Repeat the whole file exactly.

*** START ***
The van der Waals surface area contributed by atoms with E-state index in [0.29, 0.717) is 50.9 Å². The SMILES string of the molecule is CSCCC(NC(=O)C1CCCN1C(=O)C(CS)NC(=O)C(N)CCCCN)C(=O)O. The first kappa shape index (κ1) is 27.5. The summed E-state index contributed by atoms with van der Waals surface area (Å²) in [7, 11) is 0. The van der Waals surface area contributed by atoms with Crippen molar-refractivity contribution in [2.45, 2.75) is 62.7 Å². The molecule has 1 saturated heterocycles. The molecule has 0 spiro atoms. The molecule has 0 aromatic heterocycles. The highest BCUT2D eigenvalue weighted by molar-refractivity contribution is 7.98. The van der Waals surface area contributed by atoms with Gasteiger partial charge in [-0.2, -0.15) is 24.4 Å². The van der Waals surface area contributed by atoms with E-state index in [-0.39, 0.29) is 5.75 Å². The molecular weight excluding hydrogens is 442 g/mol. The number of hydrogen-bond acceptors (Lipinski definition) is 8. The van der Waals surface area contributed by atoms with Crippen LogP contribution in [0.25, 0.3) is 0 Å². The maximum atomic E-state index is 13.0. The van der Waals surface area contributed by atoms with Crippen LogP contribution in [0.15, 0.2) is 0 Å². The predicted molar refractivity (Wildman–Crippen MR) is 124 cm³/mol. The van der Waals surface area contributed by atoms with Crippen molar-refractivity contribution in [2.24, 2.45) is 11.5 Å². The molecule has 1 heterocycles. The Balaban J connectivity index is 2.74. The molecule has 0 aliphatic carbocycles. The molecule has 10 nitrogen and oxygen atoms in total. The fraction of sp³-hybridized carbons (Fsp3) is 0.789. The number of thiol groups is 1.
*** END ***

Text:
The van der Waals surface area contributed by atoms with E-state index in [0.29, 0.717) is 50.9 Å². The SMILES string of the molecule is CSCCC(NC(=O)C1CCCN1C(=O)C(CS)NC(=O)C(N)CCCCN)C(=O)O. The first kappa shape index (κ1) is 27.5. The summed E-state index contributed by atoms with van der Waals surface area (Å²) in [7, 11) is 0. The van der Waals surface area contributed by atoms with Crippen molar-refractivity contribution in [2.45, 2.75) is 62.7 Å². The molecule has 1 saturated heterocycles. The molecule has 0 spiro atoms. The molecule has 0 aromatic heterocycles. The highest BCUT2D eigenvalue weighted by molar-refractivity contribution is 7.98. The van der Waals surface area contributed by atoms with Gasteiger partial charge in [-0.2, -0.15) is 24.4 Å². The van der Waals surface area contributed by atoms with E-state index in [-0.39, 0.29) is 5.75 Å². The molecular weight excluding hydrogens is 442 g/mol. The number of hydrogen-bond acceptors (Lipinski definition) is 8. The van der Waals surface area contributed by atoms with Crippen LogP contribution in [0.25, 0.3) is 0 Å². The maximum atomic E-state index is 13.0. The van der Waals surface area contributed by atoms with Crippen LogP contribution in [0.15, 0.2) is 0 Å². The predicted molar refractivity (Wildman–Crippen MR) is 124 cm³/mol. The van der Waals surface area contributed by atoms with Crippen molar-refractivity contribution in [2.24, 2.45) is 11.5 Å². The molecule has 1 heterocycles. The Balaban J connectivity index is 2.74. The molecule has 0 aliphatic carbocycles. The molecule has 10 nitrogen and oxygen atoms in total. The fraction of sp³-hybridized carbons (Fsp3) is 0.789. The number of thiol groups is 1.